Common Hope

Fighting Poverty with Diplomas

St. Paul, MN   |  http://www.commonhope.org

Mission

Common Hope promotes hope and opportunity in Guatemala, partnering with children, families, and communities who want to participate in a process of development to improve their lives through education, health care, and housing.

Ruling year info

1987

Executive Director

Mrs. Shari Blindt

Main address

1410 Energy Park Drive Suite 4

St. Paul, MN 55108 USA

Show more contact info

Formerly known as

Godchild Sponsorship Corporation

EIN

41-1560297

NTEE code info

International Development, Relief Services (Q30)

Educational Services and Schools - Other (B90)

Health (General and Financing) (E80)

IRS filing requirement

This organization is required to file an IRS Form 990 or 990-EZ.

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Communication

Blog

Programs and results

What we aim to solve

SOURCE: Self-reported by organization

According to international development indicators, educational opportunities in Guatemala are the lowest in Latin America. Access to education is limited due to the cost of uniforms, school supplies, enrollment fees and transportation costs. Families with limited economic resources often make the difficult decision to have their child leave school because their families depend on them to start working to contribute to the household income. In Guatemala only 18.6% of people graduate from high school and have limited opportunities to be able to break the generational cycle of poverty. Absent Common Hope’s support to help students stay enrolled and progressing in school, most of our students would be among those who do not continue their education beyond primary school.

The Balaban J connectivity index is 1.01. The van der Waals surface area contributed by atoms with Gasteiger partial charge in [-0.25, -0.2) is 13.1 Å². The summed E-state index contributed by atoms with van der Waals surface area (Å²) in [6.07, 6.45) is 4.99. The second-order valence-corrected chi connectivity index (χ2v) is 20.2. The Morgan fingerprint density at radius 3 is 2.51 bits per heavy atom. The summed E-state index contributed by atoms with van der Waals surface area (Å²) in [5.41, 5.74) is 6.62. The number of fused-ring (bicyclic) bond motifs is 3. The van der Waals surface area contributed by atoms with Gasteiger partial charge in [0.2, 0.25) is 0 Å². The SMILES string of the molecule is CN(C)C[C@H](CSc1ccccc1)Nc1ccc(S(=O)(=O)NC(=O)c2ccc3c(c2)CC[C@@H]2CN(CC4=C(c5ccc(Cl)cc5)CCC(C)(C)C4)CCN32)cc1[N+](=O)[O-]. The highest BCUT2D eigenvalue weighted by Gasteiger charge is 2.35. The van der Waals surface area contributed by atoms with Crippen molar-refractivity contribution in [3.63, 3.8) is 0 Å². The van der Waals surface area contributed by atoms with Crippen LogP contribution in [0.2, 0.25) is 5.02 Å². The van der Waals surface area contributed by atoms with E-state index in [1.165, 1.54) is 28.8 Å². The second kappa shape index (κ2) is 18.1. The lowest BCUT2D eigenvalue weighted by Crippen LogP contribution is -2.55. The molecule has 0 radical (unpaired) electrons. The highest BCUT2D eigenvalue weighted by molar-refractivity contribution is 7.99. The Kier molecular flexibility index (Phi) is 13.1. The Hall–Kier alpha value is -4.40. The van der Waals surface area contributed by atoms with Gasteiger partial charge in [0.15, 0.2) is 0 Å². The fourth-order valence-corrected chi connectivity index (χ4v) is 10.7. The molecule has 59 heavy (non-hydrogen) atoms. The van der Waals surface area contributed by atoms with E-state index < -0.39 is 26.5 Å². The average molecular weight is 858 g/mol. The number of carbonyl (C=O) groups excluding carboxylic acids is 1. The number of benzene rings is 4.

Our programs

SOURCE: Self-reported by organization

What are the organization's current programs, how do they measure success, and who do the programs serve?

Education

Our education program helps students attend pre-primary, primary, and secondary school, vocational school, and university. We also provide extra educational support like tutoring, library access, and extracurricular youth development activities. And, we partner with local public schools to help them reach new standards of excellence.

Population(s) Served
Children and youth

Our health care program includes basic health care, preventive health care education, dental care, prenatal education, a pharmacy, nutrition and lab services, and community health fairs.

Population(s) Served
Families

Our housing program provides opportunities for affiliated families to earn a house through sweat equity hours. In addition, families can work to earn a stove, latrine, cement floor, and utilities such as water, drainage, and electricity.

Population(s) Served
Families